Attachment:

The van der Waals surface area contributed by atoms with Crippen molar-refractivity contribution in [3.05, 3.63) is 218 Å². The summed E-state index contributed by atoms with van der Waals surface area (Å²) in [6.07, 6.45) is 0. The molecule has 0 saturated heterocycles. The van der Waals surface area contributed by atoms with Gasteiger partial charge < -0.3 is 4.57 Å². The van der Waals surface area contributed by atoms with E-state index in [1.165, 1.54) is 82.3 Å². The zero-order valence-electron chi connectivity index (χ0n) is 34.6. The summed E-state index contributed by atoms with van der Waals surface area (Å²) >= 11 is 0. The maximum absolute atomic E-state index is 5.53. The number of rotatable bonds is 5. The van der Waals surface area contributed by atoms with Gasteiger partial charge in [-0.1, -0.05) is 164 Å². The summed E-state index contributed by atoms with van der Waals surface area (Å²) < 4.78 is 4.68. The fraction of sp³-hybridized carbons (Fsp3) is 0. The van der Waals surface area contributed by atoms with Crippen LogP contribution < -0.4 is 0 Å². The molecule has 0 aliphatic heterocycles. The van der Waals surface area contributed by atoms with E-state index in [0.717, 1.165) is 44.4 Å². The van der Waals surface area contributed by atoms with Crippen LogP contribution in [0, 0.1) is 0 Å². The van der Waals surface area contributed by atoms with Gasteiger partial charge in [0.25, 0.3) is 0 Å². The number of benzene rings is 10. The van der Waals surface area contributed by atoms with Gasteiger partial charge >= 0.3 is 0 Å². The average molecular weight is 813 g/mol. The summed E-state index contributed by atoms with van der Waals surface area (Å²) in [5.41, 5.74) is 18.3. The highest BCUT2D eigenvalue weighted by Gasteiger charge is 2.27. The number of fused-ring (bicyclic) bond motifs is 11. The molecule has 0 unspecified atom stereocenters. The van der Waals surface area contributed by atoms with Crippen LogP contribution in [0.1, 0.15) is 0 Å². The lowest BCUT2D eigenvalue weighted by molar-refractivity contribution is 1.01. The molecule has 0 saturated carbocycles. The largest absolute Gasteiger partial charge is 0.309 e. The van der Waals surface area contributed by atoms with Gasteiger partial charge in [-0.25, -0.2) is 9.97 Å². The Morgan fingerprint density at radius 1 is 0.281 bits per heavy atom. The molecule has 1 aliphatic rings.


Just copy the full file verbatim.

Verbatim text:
The van der Waals surface area contributed by atoms with Crippen molar-refractivity contribution in [3.05, 3.63) is 218 Å². The summed E-state index contributed by atoms with van der Waals surface area (Å²) in [6.07, 6.45) is 0. The molecule has 0 saturated heterocycles. The van der Waals surface area contributed by atoms with Gasteiger partial charge < -0.3 is 4.57 Å². The van der Waals surface area contributed by atoms with E-state index in [1.165, 1.54) is 82.3 Å². The zero-order valence-electron chi connectivity index (χ0n) is 34.6. The summed E-state index contributed by atoms with van der Waals surface area (Å²) >= 11 is 0. The maximum absolute atomic E-state index is 5.53. The number of rotatable bonds is 5. The van der Waals surface area contributed by atoms with Gasteiger partial charge in [-0.1, -0.05) is 164 Å². The summed E-state index contributed by atoms with van der Waals surface area (Å²) < 4.78 is 4.68. The fraction of sp³-hybridized carbons (Fsp3) is 0. The van der Waals surface area contributed by atoms with Crippen LogP contribution < -0.4 is 0 Å². The molecule has 0 aliphatic heterocycles. The van der Waals surface area contributed by atoms with E-state index in [0.717, 1.165) is 44.4 Å². The van der Waals surface area contributed by atoms with Crippen LogP contribution in [0, 0.1) is 0 Å². The van der Waals surface area contributed by atoms with Gasteiger partial charge in [0.25, 0.3) is 0 Å². The number of benzene rings is 10. The van der Waals surface area contributed by atoms with Gasteiger partial charge >= 0.3 is 0 Å². The average molecular weight is 813 g/mol. The summed E-state index contributed by atoms with van der Waals surface area (Å²) in [5.41, 5.74) is 18.3. The highest BCUT2D eigenvalue weighted by Gasteiger charge is 2.27. The number of fused-ring (bicyclic) bond motifs is 11. The molecule has 0 unspecified atom stereocenters. The van der Waals surface area contributed by atoms with Crippen LogP contribution in [0.1, 0.15) is 0 Å². The lowest BCUT2D eigenvalue weighted by molar-refractivity contribution is 1.01. The molecule has 0 saturated carbocycles. The largest absolute Gasteiger partial charge is 0.309 e. The van der Waals surface area contributed by atoms with Gasteiger partial charge in [-0.25, -0.2) is 9.97 Å². The Morgan fingerprint density at radius 1 is 0.281 bits per heavy atom. The molecule has 1 aliphatic rings.